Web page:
As I wrote in my answer to that question the received folk wisdom on the subject — as unfortunately exemplified by other answers there (and elsehere in SuperUser) — is stuck in the world as it was around 1991, despite the wealth of technical references available explaining how it is now otherwise.
You wouldn't have been this confused if you had read my answer, because you wouldn't be asking about "BIOS loaded from ROM" in the first place.
Your "BIOS chip" is not ROM; there is no machine code between processor startup and the first instruction in firmware; and the "M" in both "RAM" and "ROM" means "memory".
As I wrote before, in modern PCs, the machine firmware is held in non-volatile RAM. It's not ROM as it used to be. See the previous answer for details of the NVRAM chip connected to the LPC bus. (For example: On a machine sitting disassembled beside me as I type this, the NVRAM holding the firmware is a Pm49FL004T, an LPC Flash RAM chip.)
32-bit CPUs don't start up in real mode, and don't start with an address that is below the 1MiB line. That's decades out of date rubbish from the times of 16-bit x86 processors. They start in what is colloquially known as unreal mode, and again in my prior answer I gave the details of what has actually been the case since the advent of the 80386. They load their first instruction from an address that is in fact right at the top of the 32-bit address space,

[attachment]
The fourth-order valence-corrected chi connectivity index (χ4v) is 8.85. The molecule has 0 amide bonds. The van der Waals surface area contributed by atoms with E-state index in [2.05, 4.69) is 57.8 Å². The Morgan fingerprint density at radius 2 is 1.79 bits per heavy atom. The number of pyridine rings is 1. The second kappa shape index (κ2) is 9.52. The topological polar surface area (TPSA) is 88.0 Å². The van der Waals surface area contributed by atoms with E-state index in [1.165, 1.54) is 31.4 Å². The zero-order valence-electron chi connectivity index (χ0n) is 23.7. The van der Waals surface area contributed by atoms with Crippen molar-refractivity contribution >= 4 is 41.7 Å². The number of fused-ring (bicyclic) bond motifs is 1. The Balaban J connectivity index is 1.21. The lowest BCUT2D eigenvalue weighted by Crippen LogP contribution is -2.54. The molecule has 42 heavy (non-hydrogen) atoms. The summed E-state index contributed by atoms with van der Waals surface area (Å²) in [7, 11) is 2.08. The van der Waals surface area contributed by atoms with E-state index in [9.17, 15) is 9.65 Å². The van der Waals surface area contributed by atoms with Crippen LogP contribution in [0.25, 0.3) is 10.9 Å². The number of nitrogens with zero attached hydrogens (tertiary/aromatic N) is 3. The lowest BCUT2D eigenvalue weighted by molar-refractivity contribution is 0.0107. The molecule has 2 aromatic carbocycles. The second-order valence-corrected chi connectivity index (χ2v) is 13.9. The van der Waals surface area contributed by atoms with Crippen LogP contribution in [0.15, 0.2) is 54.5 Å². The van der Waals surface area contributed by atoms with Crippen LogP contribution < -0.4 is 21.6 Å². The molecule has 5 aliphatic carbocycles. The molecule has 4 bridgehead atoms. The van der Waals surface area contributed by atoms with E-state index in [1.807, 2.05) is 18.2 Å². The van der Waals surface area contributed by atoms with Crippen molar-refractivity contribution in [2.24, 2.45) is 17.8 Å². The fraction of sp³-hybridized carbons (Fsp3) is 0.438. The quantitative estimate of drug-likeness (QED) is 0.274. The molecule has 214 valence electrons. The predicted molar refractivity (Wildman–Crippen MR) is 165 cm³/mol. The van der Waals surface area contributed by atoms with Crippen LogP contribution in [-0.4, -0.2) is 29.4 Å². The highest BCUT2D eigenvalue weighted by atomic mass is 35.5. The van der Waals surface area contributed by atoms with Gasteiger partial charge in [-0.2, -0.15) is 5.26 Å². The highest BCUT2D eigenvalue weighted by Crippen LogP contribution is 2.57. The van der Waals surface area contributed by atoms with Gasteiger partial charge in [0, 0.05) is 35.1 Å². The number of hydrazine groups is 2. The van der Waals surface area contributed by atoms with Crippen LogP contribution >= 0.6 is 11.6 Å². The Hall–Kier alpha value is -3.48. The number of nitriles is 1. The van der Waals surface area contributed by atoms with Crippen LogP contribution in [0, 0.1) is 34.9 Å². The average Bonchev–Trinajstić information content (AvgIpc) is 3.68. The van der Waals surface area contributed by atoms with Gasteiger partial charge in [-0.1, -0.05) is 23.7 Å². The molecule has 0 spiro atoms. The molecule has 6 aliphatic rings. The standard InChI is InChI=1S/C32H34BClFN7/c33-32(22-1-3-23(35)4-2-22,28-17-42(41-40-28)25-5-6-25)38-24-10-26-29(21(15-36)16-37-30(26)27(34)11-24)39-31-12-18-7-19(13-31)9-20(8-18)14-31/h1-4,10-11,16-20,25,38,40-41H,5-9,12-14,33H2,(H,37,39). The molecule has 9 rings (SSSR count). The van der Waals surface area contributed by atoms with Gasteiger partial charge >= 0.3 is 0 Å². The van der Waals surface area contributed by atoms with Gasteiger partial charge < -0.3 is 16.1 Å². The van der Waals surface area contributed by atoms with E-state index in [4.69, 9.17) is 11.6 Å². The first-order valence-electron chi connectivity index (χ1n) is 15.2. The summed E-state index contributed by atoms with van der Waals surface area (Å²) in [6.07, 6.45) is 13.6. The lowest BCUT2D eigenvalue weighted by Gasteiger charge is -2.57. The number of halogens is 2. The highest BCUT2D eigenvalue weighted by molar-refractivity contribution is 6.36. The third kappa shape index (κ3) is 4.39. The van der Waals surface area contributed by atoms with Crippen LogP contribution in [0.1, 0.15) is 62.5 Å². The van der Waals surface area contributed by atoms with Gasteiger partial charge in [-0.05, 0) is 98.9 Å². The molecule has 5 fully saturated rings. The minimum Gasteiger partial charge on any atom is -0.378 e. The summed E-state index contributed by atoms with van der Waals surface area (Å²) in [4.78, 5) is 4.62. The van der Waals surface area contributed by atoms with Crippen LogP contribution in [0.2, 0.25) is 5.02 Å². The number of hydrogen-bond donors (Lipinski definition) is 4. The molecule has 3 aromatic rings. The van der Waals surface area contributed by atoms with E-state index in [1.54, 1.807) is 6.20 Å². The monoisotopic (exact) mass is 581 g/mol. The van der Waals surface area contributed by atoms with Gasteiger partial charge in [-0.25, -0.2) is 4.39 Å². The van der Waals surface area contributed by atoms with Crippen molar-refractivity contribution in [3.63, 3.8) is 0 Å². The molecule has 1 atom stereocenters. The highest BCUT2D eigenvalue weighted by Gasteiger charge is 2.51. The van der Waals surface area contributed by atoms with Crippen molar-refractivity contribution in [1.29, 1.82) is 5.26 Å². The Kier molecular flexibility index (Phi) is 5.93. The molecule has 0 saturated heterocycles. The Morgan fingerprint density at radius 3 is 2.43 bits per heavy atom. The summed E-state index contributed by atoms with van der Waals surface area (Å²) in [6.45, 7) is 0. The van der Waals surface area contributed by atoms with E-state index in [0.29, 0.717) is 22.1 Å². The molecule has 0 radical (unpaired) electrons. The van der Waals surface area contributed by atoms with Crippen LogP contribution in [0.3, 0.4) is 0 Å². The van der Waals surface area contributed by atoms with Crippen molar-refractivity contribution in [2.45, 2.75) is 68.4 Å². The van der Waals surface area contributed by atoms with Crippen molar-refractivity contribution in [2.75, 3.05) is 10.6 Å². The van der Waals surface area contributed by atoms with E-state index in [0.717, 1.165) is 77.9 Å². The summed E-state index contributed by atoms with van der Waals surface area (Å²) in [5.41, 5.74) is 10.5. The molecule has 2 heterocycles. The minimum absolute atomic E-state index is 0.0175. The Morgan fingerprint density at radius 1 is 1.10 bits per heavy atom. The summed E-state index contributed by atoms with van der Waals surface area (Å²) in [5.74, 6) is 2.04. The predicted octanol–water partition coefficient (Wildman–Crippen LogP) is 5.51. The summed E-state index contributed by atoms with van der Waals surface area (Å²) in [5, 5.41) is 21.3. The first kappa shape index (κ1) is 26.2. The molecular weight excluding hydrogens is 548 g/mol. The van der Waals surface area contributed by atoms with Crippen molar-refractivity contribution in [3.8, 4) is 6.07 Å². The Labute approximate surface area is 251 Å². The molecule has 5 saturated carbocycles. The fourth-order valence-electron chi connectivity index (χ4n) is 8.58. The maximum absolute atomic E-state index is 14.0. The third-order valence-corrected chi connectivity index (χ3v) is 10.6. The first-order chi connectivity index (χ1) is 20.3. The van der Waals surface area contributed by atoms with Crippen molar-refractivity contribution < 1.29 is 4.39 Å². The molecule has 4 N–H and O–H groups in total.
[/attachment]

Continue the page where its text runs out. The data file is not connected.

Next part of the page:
In my prior answer I told you in detail where the machine firmware is principally mapped into physical address space on 32-bit and 64-bit x86 machines. Remember: Both RAM and ROM are memory. Physical addresses are memory addresses, on the system bus. They can address either RAM or ROM. (They can even address other things as well, but that's just complicating this discussion.) The physical address
FFFFFFF0 is 16 bytes below the top of the 512KiB range where the top 512KiB of the firmware, in non-volatile RAM, is always mapped on the system bus by the "chipset".
There's no "loading" from some mythical ROM chip that goes on at processor initialization or reset. The chip holding the firmware is non-volatile RAM. It retains its contents, written when it is "flashed", across power cycles. And the CPU just reads the firmware instructions and data from it, over the system bus and over an LPC bus (and possibly an LPC/FWH bridge) connected to the system bus via the chipset, using a physical memory address.